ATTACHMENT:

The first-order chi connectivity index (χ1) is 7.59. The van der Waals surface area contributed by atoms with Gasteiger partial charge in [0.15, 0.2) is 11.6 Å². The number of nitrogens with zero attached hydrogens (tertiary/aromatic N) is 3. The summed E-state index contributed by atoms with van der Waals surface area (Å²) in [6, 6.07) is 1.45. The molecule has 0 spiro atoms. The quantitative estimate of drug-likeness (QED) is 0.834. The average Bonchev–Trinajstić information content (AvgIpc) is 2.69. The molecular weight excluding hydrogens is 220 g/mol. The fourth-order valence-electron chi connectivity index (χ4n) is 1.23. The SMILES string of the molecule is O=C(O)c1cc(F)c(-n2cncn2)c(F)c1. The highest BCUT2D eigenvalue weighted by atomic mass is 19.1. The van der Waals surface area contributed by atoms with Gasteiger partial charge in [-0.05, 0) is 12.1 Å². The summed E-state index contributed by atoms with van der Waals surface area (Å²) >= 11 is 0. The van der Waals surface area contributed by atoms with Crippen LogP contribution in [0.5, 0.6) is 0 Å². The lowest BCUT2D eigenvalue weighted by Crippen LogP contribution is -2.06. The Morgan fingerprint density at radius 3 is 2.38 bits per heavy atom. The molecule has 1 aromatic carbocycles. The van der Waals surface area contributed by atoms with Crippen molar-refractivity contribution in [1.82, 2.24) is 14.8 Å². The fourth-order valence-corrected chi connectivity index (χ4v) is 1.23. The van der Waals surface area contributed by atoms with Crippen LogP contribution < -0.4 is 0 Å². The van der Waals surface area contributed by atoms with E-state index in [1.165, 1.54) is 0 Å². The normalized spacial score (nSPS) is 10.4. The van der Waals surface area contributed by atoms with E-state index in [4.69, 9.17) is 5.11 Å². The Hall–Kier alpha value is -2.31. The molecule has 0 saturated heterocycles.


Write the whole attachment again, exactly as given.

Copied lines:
The first-order chi connectivity index (χ1) is 7.59. The van der Waals surface area contributed by atoms with Gasteiger partial charge in [0.15, 0.2) is 11.6 Å². The number of nitrogens with zero attached hydrogens (tertiary/aromatic N) is 3. The summed E-state index contributed by atoms with van der Waals surface area (Å²) in [6, 6.07) is 1.45. The molecule has 0 spiro atoms. The quantitative estimate of drug-likeness (QED) is 0.834. The average Bonchev–Trinajstić information content (AvgIpc) is 2.69. The molecular weight excluding hydrogens is 220 g/mol. The fourth-order valence-electron chi connectivity index (χ4n) is 1.23. The SMILES string of the molecule is O=C(O)c1cc(F)c(-n2cncn2)c(F)c1. The highest BCUT2D eigenvalue weighted by atomic mass is 19.1. The van der Waals surface area contributed by atoms with Gasteiger partial charge in [-0.05, 0) is 12.1 Å². The summed E-state index contributed by atoms with van der Waals surface area (Å²) >= 11 is 0. The van der Waals surface area contributed by atoms with Crippen LogP contribution in [0.5, 0.6) is 0 Å². The lowest BCUT2D eigenvalue weighted by Crippen LogP contribution is -2.06. The Morgan fingerprint density at radius 3 is 2.38 bits per heavy atom. The molecule has 1 aromatic carbocycles. The van der Waals surface area contributed by atoms with Crippen molar-refractivity contribution in [1.82, 2.24) is 14.8 Å². The fourth-order valence-corrected chi connectivity index (χ4v) is 1.23. The van der Waals surface area contributed by atoms with Crippen LogP contribution < -0.4 is 0 Å². The van der Waals surface area contributed by atoms with E-state index in [1.165, 1.54) is 0 Å². The normalized spacial score (nSPS) is 10.4. The van der Waals surface area contributed by atoms with E-state index in [4.69, 9.17) is 5.11 Å². The Hall–Kier alpha value is -2.31. The molecule has 0 saturated heterocycles.